Children

Electricity is important to the workings of the home but can be dangerous, especially to children. Electrical safety needs to be taught to children early on. Safety plugs should be inserted in unused outlets when toddlers are in the home. Make sure all outlets in the home have faceplates. Teach children not to put things into electrical outlets and not to chew on electrical cords. Keep electrical wiring boxes locked. Do not allow children to come in contact with power lines outside. Never allow them to climb trees near power lines, utility poles, or high tension towers.

Electricity and Water

A body can act like a lightning rod and carry the current to the ground. People are good conductors of electricity, particularly when standing in water or on a damp floor. Never use any electrical appliance in the tub or shower. Never touch an electric cord or appliance with wet hands. Do not use electrical appliances in damp areas or while standing on damp floors. In areas where water is present, use outlets with GFCIs. Shocks can be fatal.

Animal Hazards

Mice and other rodents can chew on electrical wires and damage them. If rodents are suspected or known to be in the home, be aware of the damage they may cause, and take measures to get rid of them.

Outside Hazards

There are several electrical hazards outside the home. Be aware of overhead and underground power lines. People have been electrocuted when an object they are moving has come in contact with the overhead power lines. Keep ladders, antennae, kites, and poles away from power lines leading to the house and other buildings. Do not plant trees, shrubs, or bushes under power lines or near underground power lines. Never build a swimming pool or other structure under the power line leading to your house. Before digging, learn the location of underground power lines.

Do not climb power poles or transmission towers. Never let anyone shoot or throw stones at insulators. If you have an animal trapped in a tree or on the roof near electric lines, phone your utility company. Do not take a chance of electrocuting yourself. Be aware of weather conditions when installing and working with electrical appliances. Never use electrical power tools or appliances with rain overhead or water underfoot. Use only outdoor lights, fixtures, and extension cords. Plug into outlets with a GFCI. Downed power lines are extremely dangerous. If you see a downed power line, call the electric company, and warn others to stay away; if a power line hits your car while you are in it, stay inside unless the car catches fire, and if the car catches fire, jump clear without touching metal and the ground at the same time.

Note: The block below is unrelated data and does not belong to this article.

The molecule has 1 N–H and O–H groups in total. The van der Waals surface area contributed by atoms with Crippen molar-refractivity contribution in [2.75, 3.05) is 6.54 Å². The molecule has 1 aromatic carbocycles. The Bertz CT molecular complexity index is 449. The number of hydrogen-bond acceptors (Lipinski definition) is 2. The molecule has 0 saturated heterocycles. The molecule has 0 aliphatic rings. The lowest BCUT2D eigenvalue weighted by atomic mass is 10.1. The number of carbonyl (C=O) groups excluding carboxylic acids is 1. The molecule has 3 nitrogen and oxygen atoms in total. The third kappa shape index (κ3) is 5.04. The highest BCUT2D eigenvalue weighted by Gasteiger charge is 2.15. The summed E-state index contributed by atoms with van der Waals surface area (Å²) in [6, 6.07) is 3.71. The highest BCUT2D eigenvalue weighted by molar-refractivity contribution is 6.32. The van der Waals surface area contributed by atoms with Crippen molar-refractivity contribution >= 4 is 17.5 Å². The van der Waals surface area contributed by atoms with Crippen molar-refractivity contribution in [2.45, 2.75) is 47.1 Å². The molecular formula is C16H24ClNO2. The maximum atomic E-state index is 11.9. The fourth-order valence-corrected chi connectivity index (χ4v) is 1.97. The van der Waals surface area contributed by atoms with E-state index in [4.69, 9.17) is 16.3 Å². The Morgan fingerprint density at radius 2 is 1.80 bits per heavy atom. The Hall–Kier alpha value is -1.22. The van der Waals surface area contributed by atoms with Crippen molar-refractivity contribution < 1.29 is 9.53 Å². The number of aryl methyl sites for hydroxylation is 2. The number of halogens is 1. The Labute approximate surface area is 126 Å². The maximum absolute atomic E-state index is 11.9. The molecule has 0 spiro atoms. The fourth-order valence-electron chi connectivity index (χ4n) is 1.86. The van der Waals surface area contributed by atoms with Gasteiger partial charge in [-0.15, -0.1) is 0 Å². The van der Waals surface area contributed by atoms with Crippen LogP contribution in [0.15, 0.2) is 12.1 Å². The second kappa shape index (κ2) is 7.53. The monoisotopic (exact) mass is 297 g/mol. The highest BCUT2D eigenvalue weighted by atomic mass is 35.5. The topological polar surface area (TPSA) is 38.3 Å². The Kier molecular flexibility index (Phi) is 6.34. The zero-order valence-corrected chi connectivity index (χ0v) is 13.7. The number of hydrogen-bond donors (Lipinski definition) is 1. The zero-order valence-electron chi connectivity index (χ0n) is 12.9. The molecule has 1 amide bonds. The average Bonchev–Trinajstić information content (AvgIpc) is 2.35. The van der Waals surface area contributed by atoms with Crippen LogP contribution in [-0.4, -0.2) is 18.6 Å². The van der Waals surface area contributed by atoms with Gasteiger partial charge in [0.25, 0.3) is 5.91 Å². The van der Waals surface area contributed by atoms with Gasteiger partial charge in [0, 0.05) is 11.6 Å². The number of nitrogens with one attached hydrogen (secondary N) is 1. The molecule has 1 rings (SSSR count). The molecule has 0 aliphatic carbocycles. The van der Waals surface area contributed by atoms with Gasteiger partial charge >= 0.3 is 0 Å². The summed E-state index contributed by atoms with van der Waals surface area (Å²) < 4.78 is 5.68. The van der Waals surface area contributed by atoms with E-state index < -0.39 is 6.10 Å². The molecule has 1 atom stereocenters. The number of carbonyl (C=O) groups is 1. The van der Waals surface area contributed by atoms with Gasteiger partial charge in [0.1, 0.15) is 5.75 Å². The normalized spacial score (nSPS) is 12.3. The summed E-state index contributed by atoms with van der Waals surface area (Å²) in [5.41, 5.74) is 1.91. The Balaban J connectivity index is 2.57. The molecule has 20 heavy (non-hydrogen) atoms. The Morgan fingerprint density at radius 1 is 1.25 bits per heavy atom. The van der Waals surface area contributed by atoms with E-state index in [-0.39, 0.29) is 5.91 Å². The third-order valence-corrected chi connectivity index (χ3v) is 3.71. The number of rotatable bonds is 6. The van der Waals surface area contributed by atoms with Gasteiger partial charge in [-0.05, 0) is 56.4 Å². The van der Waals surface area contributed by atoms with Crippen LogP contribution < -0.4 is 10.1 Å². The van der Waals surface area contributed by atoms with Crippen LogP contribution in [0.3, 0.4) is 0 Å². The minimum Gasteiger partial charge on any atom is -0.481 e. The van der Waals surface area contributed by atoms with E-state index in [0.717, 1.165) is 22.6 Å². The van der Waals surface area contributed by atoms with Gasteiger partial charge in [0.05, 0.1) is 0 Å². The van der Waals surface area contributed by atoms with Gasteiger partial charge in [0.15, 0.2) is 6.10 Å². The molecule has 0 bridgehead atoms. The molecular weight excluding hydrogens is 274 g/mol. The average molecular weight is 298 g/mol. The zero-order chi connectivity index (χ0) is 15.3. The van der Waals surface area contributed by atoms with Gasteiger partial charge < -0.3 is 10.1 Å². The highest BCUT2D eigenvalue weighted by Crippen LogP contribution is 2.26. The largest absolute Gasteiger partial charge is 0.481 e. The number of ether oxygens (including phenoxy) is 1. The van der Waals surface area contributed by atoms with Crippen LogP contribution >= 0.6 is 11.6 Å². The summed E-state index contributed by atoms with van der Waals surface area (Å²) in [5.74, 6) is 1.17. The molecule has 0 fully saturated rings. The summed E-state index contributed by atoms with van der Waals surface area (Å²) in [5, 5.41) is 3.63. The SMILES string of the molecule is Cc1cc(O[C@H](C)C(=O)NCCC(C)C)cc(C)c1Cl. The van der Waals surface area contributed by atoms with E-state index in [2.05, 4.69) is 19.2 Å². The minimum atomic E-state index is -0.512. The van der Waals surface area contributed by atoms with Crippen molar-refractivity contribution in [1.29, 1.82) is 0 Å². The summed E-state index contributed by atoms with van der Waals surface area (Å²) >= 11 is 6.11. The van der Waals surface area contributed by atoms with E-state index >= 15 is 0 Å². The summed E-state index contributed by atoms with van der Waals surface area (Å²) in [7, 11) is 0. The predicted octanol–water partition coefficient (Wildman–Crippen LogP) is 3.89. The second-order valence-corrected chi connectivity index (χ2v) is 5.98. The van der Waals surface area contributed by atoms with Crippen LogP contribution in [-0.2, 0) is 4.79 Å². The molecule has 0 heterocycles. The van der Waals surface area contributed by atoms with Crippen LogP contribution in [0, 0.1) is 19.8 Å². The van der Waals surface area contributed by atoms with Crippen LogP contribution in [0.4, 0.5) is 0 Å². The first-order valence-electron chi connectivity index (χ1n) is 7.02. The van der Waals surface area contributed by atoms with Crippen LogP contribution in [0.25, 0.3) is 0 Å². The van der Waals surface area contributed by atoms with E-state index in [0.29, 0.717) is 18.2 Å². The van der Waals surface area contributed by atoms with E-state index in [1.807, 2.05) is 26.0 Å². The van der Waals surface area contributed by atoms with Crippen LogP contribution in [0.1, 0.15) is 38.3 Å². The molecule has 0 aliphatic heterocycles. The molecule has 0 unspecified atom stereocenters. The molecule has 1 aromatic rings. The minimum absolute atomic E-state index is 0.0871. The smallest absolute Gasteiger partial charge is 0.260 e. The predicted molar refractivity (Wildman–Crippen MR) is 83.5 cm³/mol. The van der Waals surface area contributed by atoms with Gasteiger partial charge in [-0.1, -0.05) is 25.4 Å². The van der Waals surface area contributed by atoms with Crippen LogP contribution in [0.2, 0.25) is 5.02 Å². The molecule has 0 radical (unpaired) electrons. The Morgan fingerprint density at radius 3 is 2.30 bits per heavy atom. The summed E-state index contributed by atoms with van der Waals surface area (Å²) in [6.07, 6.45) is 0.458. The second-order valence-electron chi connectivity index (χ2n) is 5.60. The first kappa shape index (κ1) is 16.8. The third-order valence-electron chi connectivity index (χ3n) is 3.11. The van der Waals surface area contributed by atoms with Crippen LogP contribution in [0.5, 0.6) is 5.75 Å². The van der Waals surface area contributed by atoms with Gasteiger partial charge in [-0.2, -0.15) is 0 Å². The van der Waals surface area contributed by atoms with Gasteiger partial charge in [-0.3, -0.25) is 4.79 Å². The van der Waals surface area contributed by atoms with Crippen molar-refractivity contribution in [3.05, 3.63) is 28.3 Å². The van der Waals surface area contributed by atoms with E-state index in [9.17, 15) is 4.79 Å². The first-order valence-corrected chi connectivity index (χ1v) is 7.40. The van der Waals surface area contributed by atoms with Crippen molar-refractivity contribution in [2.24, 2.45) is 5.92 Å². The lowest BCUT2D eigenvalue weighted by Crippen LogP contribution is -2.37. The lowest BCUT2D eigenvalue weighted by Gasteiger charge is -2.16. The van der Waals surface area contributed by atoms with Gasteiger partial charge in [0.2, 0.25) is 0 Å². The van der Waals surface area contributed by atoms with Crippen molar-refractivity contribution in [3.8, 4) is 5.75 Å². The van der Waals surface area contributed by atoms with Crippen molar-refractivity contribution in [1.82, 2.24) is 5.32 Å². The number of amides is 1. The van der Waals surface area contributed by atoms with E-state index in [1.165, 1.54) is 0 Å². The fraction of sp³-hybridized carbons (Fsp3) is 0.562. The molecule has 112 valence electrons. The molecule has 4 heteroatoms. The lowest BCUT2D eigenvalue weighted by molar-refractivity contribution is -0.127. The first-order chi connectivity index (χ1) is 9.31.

Key Take-Aways

  • Never use anything without the proper fist to protect a circuit.
  • Find and correct overloaded circuits.
  • Never place extension cords under rugs.
  • Outlets near water should be GFCI-type outlets.
  • Don’t allow trees near power lines to be climbed.
  • Keep ladders, kites, equipment, and anything else away from overhead power lines.
  • Routinely check your electrical appliances and wiring.
  • Hire a certified home inspector to check the electrical appliances and wiring in a home.

Conclusion

As you can probably see, there are many precautions when using electricity in homes. But with lots of electrical safety and proactive installations (GFCIs and more), your family can have all the benefits of electricity without having to worry about the dangers. One of the most important things about electrical safety is being able to spot the issues, and this is where home inspectors come in! At SMARTMOVE Inspection, we are trained rigorously in spotting signs of electrical problems to help ensure that your home is fully protected. If you would like to contact us for an inspection, you can call us at (205) 202-7131! I hope you enjoyed this article! Have a blessed day!